Social psychology

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Social psychology is the study of the relations between people and groups. Scholars in this interdisciplinary area are typically either psychologists or sociologists, though all social psychologists employ both the individual and the group as their units of analysis.[1]

Despite their similarity, psychological and sociological researchers tend to differ in their goals, approaches, methods, and terminology. They also favor separate academic journals and professional societies. The greatest period of collaboration between sociologists and psychologists was during the years immediately following World War II.[2] Although there has been increasing isolation and specialization in recent years, some degree of overlap and influence remains between the two disciplines.[3]

Contents

Psychology

Most social psychologists are trained within psychology. Their approach to the field focuses on the individual and attempts to explain how the thoughts, feelings, and behaviors of individuals are influenced by other people. Psychologically oriented researchers emphasize the immediate social situation and the interaction between person and situation variables. Their research tends to be empirical and quantitative, and it is often centered around laboratory experiments, but there are some computational modeling efforts in the field.[4]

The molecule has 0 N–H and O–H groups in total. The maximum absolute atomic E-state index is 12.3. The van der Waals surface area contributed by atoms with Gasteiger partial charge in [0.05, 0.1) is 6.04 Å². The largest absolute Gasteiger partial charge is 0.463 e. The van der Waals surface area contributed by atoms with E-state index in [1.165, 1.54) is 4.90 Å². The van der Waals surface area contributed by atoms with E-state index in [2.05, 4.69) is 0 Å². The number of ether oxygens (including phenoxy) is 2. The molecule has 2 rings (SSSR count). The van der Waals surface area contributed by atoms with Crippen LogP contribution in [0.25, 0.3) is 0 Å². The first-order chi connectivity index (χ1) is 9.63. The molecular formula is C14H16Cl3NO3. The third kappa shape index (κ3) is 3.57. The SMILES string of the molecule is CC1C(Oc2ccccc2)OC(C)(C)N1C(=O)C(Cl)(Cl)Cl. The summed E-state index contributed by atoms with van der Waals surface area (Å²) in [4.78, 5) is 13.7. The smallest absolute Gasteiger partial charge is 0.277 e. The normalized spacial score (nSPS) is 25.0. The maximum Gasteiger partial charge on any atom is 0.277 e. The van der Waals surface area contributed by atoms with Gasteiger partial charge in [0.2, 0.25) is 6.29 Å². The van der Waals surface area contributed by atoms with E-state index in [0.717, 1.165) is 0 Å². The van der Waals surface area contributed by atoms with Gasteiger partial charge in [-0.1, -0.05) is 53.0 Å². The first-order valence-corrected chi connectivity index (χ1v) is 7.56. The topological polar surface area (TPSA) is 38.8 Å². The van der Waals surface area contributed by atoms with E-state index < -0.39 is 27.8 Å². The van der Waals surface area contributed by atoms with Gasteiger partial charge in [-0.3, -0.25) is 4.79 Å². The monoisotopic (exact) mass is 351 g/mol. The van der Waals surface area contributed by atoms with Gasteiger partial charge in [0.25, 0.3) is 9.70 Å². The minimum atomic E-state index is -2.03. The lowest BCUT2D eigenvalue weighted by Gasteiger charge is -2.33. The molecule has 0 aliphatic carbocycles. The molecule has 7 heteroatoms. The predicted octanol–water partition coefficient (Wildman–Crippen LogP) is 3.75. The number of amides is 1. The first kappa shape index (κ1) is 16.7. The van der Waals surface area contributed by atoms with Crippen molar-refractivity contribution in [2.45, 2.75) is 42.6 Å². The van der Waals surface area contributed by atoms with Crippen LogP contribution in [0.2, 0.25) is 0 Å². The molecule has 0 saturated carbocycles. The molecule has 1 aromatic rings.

In its early days, with the exception of sociologists of the day, social psychology struggled for recognition as a social science.[5] One of the earliest psychologists to deal directly with this was William McDougall.[5] Contemporary social psychology is "characterised by a fundamental commitment to the experimental method".[6] While publications on social psychology tend to be dominated by American texts, efforts have been made to balance this by publication of a European perspective.[7]

Psychologists who study social psychology are interested in such topics as attitudes, social cognition, cognitive dissonance, social influence, and interpersonal behaviors such as altruism and aggression. Three influential journals for the publication of research in this area are the Journal of Personality and Social Psychology, the Journal of Experimental Social Psychology, and the Personality and Social Psychology Bulletin. There are also many other general and specialized social psychology journals.

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